Why should they be told anything about religion in a public school? Public schools are government-funded and therefore should be SECULAR. Furthermore, religion studies do nothing to prepare children for future vocations (unless they want to join the clergy).

    “How do you suppose children can get exposed to all beliefs (I’m not just talking about Christianity here) in order to make a sound choice?”

    Really? you see no other option other than schools instructing kids in religion?
    As it is with learning about other cultures, it is possible for parents to educate their children *about* ALL the major religions without being *assigned* to a religion. Unfortunately this is not the option most parents take.

    • Damian
      October 7, 2011 at 12:28 am #

      Point 1: Atheist are the minority when you compare them to those and are thiests, yes, but that doesnt automatically mean thiests therefore are louder. I think whats happened here is the we both take more notice of what troubles our beliefs than what supports it

      Point 2: Religious education is a study of history and people. To not be taught about it causes great misunderstanding and bigotry. As seen above…

  19. James Hill
    October 5, 2011 at 6:18 pm #

    I honestly don’t know why the school just doesn’t have the kids sing one of the many, many pro Christian hymns that make up a huge part of Christian worship. It’s pointlessly divisive and totally unnecessary.

  20. jimmy
    October 5, 2011 at 11:51 pm #

    I do not see the big issue in religious schools singing their own versions of the anthem. I personaly find the original uninspiring. Though I am a patriot. Last I recalled Australia is a free country where freedom of expression reigns… Well mostly. One big issue that I did raise my interest in the comments was the issue of religion brainwashing children. Jason, would it be true to say that the vast majority of atheists started life being brought up in one religion or another? Expecting parents to not bring their children up in their chosen system of beliefs is a foolish notion at best. Don’t people have the right to make their own spiritual journey as you and many others have? The right to choose atheism on its merits, or not. Rather than an enforced system of belief, for want of a better term.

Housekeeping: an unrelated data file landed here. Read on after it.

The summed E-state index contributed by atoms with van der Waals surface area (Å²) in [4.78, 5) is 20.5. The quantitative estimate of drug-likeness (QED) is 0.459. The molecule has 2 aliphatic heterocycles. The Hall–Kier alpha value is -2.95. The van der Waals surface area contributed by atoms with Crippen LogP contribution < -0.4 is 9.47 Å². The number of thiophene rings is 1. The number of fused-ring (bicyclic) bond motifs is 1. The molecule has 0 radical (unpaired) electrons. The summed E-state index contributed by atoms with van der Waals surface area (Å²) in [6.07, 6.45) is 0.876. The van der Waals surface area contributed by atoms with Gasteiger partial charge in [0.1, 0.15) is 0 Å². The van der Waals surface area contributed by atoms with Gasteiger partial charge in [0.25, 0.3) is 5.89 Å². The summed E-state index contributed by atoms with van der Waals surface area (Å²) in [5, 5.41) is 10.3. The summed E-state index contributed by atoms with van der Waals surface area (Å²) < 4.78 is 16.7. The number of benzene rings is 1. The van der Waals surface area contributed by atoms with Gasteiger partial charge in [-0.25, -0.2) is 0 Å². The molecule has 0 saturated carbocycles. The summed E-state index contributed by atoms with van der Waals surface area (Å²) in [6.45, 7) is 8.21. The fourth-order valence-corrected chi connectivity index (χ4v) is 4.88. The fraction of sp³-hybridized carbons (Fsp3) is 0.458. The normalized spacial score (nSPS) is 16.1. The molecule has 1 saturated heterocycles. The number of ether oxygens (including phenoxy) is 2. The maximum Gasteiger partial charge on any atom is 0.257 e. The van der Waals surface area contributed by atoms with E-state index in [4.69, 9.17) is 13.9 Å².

21. Kristie
    October 6, 2011 at 4:27 pm #

    Though schools may believe that inserting their religious preference into the national anthem is right, it’s important to remember that the national anthem is an song that is sung by all, regardless of religious belief. If Australia had been so strongly Christian, reference to God would have been added into the song. However, by changing the lyrics, children are being taught an un-authorised song. Regardless of the well meaning action of including references to God in the national anthem, the song, and the lyrics, should most definitely stay the same. Imagine the outcry if another religion dared to include their elements within the song. If “Australia let us praise Buddha” would be decried and hounded out, perhaps religion should be kept out of our national anthem.

    • Amy
      October 7, 2011 at 12:06 am #

      Absolutely! It’s hard enough to set up a school in this country of a differing faith, can you imagine if an Islamic school taught their children a version of the anthem that implied Allah unified Australians?

      • October 7, 2011 at 3:14 am #

        Who knows what other schools already do or don’t sing. We don’t send the media in to blast any school other than Christian ones.

    • Damian
      October 7, 2011 at 12:09 am #

      “Imagine the outcry if another religion dared to include their elements within the song”. I dont think it would make the news. I dont think this story is news to be honest. And the reason I think that is because they changed just one line in the 2nd verse of the anthem. 1 week ago i didnt even know the national anthem had verses…

      • Amy
        October 7, 2011 at 12:17 am #

        I would venture that that would almost certainly make the news – if controversial proposals to build mosques in the Eastern suburbs make the news, someone will take serious issue with an Islamic or Buddhist or Sikh verse in the national anthem.

        • Damian
          October 7, 2011 at 12:38 am #

          Yeah I suppose any Muslim venture would make the news. But thats because people stubbornly make the connection that Muslims equals terrorists. Then again there’s always someone who will take serious issue with anything

          • October 7, 2011 at 3:16 am #

            I thoroughly doubt any muslim venture would make the news. No news channel would dare to criticise or even investigate the school belonging to a minority religion.